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Civil society groups push for re-introduction of guidelines for safe abortions

By Paul Ogemba | Published Thu, December 6th 2018 at 00:00, Updated December 6th 2018 at 09:26 GMT +3

Lobby groups have made a final pitch in court in their fight to have the Government re-introduce safe abortion guidelines.

Federation of Women Lawyers (Fida), Centre for Reproductive Rights, Women Link Worldwide and Article 19 accused the Government of ignoring the plight of thousands of women and girls who either died or suffered permanent damage due to unsafe abortions.

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Through lawyer Martin Onyango, Fida cited the case of a 14-year-old girl who died in June at the Kenyatta National Hospital (KNH) as a result of post-abortion complications, to convince justices Aggrey Muchelule, George Odunga, Mumbi Ngugi, Lydiah Achode and John Mativo to allow their prayers.

The teenager, identified in court papers as JMM, was allegedly raped and impregnated by a man who waylaid her. When she missed two menstrual cycles she informed a friend who took her to a backstreet clinic to terminate the pregnancy. During the procedure, she started bleeding and became unconscious.

She was taken to a hospital in Kisii, where doctors discovered that her internal organs had been badly damaged and that she would require special treatment and surgery at KNH to save her life. She died before she could be helped.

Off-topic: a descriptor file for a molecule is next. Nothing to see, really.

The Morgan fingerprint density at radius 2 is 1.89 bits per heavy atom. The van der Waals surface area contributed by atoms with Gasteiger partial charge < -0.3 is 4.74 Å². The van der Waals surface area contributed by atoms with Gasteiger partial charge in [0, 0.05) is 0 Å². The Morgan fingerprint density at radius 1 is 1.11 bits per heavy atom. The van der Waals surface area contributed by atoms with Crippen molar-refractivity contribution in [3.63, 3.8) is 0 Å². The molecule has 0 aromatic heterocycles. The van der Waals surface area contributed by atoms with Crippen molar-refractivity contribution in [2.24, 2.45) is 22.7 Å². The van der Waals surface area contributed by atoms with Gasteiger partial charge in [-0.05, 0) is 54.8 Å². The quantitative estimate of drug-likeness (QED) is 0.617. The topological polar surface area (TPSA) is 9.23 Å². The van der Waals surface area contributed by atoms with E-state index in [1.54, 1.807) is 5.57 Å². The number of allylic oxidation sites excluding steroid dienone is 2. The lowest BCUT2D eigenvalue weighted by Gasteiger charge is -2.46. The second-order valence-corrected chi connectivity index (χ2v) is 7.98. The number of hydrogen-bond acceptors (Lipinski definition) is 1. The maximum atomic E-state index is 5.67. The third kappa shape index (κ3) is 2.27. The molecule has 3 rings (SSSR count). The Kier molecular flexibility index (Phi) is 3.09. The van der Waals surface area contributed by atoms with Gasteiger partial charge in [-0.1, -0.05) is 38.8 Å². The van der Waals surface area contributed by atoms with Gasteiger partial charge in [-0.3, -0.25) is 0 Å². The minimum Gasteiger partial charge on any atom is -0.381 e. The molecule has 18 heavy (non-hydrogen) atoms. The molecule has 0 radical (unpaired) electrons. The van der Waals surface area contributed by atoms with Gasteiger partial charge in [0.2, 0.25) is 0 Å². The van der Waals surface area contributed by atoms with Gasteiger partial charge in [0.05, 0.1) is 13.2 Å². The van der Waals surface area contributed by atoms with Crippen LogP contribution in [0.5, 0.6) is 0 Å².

“Unsafe abortions remain a major cause of maternal morbidity and mortality in the country. Had the policies and guidelines on safe abortions been in place, the little girl’s life would have been saved,” said Mr Onyango.

Fida said its petition was not to seek to legalise abortion but to compel the Government to formulate policies and guidelines to implement Article 26 of the Constitution, which allows termination of a pregnancy on account of a doctor’s advice.

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He  said with the guidelines in place, health workers could be trained on safe abortions so they could easily know when to recommend the procedure.

Lawyer Demas Kiprono, for Article 19, said withdrawal of the guidelines was a violation of the right to information and health, considering women seeking reproductive health services could not get the right information to address their conditions.

“The Director of Medical Services acted in excess of his powers by unilaterally withdrawing the guidelines on safe abortions. We do not understand why he stopped training of health workers on safe abortions without giving reasons,” said Mr Kiprono.

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He said the Health ministry had failed to show how harmful medical procedures used to help women with pregnancies were.

Withdrawal of the standards and guidelines was a clear instance of the State withholding health-related information from health professionals and the public, Kiprono said.

The lobby groups are seeking a declaration that Government’s failure to provide guidelines for safe abortions had violated the rights of women and want to stop the Health ministry from interfering with any professional health worker who goes for training on safe abortions. They also want the court to order the ministry to reintroduce standards and guidelines that will clarify when legal abortion can be provided.

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